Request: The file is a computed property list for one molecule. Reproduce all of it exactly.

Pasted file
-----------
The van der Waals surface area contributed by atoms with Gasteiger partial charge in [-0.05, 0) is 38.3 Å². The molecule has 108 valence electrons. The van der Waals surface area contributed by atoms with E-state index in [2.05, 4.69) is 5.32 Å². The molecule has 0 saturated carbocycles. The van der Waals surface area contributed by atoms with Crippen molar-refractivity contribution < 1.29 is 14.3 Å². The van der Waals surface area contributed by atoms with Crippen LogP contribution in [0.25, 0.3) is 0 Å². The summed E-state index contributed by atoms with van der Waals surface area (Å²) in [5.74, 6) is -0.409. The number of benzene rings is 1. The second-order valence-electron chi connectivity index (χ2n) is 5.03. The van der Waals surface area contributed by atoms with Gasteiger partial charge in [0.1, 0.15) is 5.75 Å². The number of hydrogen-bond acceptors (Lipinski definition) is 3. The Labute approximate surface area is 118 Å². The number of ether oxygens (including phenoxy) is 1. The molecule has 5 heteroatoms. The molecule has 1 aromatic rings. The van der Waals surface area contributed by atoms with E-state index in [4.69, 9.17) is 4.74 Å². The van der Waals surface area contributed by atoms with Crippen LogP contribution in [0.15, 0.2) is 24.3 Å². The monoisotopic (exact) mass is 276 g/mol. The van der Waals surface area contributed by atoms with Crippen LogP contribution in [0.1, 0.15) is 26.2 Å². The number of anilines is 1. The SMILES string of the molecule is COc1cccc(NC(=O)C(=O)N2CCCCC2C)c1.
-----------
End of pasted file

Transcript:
The van der Waals surface area contributed by atoms with Gasteiger partial charge in [-0.05, 0) is 38.3 Å². The molecule has 108 valence electrons. The van der Waals surface area contributed by atoms with E-state index in [2.05, 4.69) is 5.32 Å². The molecule has 0 saturated carbocycles. The van der Waals surface area contributed by atoms with Crippen molar-refractivity contribution < 1.29 is 14.3 Å². The van der Waals surface area contributed by atoms with Crippen LogP contribution in [0.25, 0.3) is 0 Å². The summed E-state index contributed by atoms with van der Waals surface area (Å²) in [5.74, 6) is -0.409. The number of benzene rings is 1. The second-order valence-electron chi connectivity index (χ2n) is 5.03. The van der Waals surface area contributed by atoms with Gasteiger partial charge in [0.1, 0.15) is 5.75 Å². The number of hydrogen-bond acceptors (Lipinski definition) is 3. The Labute approximate surface area is 118 Å². The number of ether oxygens (including phenoxy) is 1. The molecule has 5 heteroatoms. The molecule has 1 aromatic rings. The van der Waals surface area contributed by atoms with E-state index in [4.69, 9.17) is 4.74 Å². The van der Waals surface area contributed by atoms with Crippen LogP contribution in [0.15, 0.2) is 24.3 Å². The monoisotopic (exact) mass is 276 g/mol. The van der Waals surface area contributed by atoms with Crippen LogP contribution in [0.1, 0.15) is 26.2 Å². The number of anilines is 1. The SMILES string of the molecule is COc1cccc(NC(=O)C(=O)N2CCCCC2C)c1.